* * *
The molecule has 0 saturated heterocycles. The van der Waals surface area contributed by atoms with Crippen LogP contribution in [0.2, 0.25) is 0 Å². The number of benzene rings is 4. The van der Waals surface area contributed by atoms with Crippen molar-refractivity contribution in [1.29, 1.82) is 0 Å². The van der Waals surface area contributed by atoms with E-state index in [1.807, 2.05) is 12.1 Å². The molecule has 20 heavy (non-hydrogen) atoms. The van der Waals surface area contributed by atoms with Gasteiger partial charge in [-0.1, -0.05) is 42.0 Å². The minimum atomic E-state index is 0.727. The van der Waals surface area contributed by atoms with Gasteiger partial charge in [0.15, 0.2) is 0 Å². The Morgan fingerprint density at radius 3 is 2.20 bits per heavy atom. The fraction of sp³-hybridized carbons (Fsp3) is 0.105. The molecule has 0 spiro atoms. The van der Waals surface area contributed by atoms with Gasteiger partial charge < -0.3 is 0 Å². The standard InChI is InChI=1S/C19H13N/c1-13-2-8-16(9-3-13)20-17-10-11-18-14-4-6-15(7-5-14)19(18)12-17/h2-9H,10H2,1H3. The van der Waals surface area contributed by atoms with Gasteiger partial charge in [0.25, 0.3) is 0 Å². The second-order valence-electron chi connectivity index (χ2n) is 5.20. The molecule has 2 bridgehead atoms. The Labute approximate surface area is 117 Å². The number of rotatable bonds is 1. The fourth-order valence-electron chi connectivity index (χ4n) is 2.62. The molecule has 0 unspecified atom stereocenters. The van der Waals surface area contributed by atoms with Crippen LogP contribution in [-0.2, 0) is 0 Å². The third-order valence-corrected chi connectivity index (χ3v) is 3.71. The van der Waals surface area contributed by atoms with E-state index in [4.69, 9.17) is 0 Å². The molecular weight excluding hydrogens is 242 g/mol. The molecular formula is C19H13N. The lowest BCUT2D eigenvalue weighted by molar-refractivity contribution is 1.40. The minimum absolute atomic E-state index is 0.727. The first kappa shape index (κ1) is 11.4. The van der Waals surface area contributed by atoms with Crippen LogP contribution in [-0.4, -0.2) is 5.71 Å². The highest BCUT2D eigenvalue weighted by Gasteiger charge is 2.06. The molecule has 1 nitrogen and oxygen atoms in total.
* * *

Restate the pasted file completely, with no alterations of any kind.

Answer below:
The molecule has 0 saturated heterocycles. The van der Waals surface area contributed by atoms with Crippen LogP contribution in [0.2, 0.25) is 0 Å². The number of benzene rings is 4. The van der Waals surface area contributed by atoms with Crippen molar-refractivity contribution in [1.29, 1.82) is 0 Å². The van der Waals surface area contributed by atoms with E-state index in [1.807, 2.05) is 12.1 Å². The molecule has 20 heavy (non-hydrogen) atoms. The van der Waals surface area contributed by atoms with Gasteiger partial charge in [-0.1, -0.05) is 42.0 Å². The minimum atomic E-state index is 0.727. The van der Waals surface area contributed by atoms with Gasteiger partial charge in [0.15, 0.2) is 0 Å². The Morgan fingerprint density at radius 3 is 2.20 bits per heavy atom. The fraction of sp³-hybridized carbons (Fsp3) is 0.105. The molecule has 0 spiro atoms. The van der Waals surface area contributed by atoms with Gasteiger partial charge < -0.3 is 0 Å². The standard InChI is InChI=1S/C19H13N/c1-13-2-8-16(9-3-13)20-17-10-11-18-14-4-6-15(7-5-14)19(18)12-17/h2-9H,10H2,1H3. The van der Waals surface area contributed by atoms with Gasteiger partial charge in [0.25, 0.3) is 0 Å². The second-order valence-electron chi connectivity index (χ2n) is 5.20. The molecule has 2 bridgehead atoms. The Labute approximate surface area is 117 Å². The number of rotatable bonds is 1. The fourth-order valence-electron chi connectivity index (χ4n) is 2.62. The molecule has 0 unspecified atom stereocenters. The van der Waals surface area contributed by atoms with Crippen LogP contribution in [-0.2, 0) is 0 Å². The third-order valence-corrected chi connectivity index (χ3v) is 3.71. The van der Waals surface area contributed by atoms with E-state index in [4.69, 9.17) is 0 Å². The molecular weight excluding hydrogens is 242 g/mol. The molecular formula is C19H13N. The lowest BCUT2D eigenvalue weighted by molar-refractivity contribution is 1.40. The minimum absolute atomic E-state index is 0.727. The first kappa shape index (κ1) is 11.4. The van der Waals surface area contributed by atoms with Crippen LogP contribution in [-0.4, -0.2) is 5.71 Å². The highest BCUT2D eigenvalue weighted by Gasteiger charge is 2.06. The molecule has 1 nitrogen and oxygen atoms in total.